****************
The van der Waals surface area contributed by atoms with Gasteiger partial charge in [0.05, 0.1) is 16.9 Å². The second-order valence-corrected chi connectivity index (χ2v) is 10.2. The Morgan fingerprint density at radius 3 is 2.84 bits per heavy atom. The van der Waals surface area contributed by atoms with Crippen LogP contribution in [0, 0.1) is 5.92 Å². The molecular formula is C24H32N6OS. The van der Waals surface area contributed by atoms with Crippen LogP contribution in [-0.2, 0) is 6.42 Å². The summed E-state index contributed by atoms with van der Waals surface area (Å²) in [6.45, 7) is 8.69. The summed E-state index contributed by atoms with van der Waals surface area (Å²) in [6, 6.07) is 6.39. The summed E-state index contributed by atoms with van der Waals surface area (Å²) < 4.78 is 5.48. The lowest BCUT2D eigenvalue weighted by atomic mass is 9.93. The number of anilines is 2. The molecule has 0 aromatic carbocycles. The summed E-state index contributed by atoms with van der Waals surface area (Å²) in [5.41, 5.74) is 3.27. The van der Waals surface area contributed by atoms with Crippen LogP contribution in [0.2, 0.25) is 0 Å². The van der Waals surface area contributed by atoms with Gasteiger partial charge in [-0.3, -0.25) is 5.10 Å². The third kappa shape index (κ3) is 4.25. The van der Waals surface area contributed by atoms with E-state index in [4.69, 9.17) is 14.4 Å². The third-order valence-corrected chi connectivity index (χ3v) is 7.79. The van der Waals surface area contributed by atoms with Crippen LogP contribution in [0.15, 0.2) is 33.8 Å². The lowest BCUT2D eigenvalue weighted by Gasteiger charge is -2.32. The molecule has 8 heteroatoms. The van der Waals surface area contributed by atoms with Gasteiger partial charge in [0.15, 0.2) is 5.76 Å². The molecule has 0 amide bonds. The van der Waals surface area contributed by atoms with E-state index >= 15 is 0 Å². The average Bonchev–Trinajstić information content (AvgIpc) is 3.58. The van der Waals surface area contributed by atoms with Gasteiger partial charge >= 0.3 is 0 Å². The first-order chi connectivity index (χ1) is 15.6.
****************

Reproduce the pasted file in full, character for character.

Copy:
The van der Waals surface area contributed by atoms with Gasteiger partial charge in [0.05, 0.1) is 16.9 Å². The second-order valence-corrected chi connectivity index (χ2v) is 10.2. The Morgan fingerprint density at radius 3 is 2.84 bits per heavy atom. The van der Waals surface area contributed by atoms with Crippen LogP contribution in [0, 0.1) is 5.92 Å². The molecular formula is C24H32N6OS. The van der Waals surface area contributed by atoms with Crippen LogP contribution in [-0.2, 0) is 6.42 Å². The summed E-state index contributed by atoms with van der Waals surface area (Å²) in [6.45, 7) is 8.69. The summed E-state index contributed by atoms with van der Waals surface area (Å²) in [6, 6.07) is 6.39. The summed E-state index contributed by atoms with van der Waals surface area (Å²) < 4.78 is 5.48. The lowest BCUT2D eigenvalue weighted by atomic mass is 9.93. The number of anilines is 2. The molecule has 0 aromatic carbocycles. The summed E-state index contributed by atoms with van der Waals surface area (Å²) in [5.41, 5.74) is 3.27. The van der Waals surface area contributed by atoms with Crippen LogP contribution in [0.2, 0.25) is 0 Å². The van der Waals surface area contributed by atoms with Gasteiger partial charge in [-0.3, -0.25) is 5.10 Å². The third kappa shape index (κ3) is 4.25. The van der Waals surface area contributed by atoms with E-state index in [4.69, 9.17) is 14.4 Å². The third-order valence-corrected chi connectivity index (χ3v) is 7.79. The van der Waals surface area contributed by atoms with Crippen LogP contribution in [0.15, 0.2) is 33.8 Å². The lowest BCUT2D eigenvalue weighted by Gasteiger charge is -2.32. The molecule has 8 heteroatoms. The van der Waals surface area contributed by atoms with Gasteiger partial charge in [0.15, 0.2) is 5.76 Å². The molecule has 0 amide bonds. The van der Waals surface area contributed by atoms with E-state index >= 15 is 0 Å². The average Bonchev–Trinajstić information content (AvgIpc) is 3.58. The van der Waals surface area contributed by atoms with Gasteiger partial charge >= 0.3 is 0 Å². The first-order chi connectivity index (χ1) is 15.6.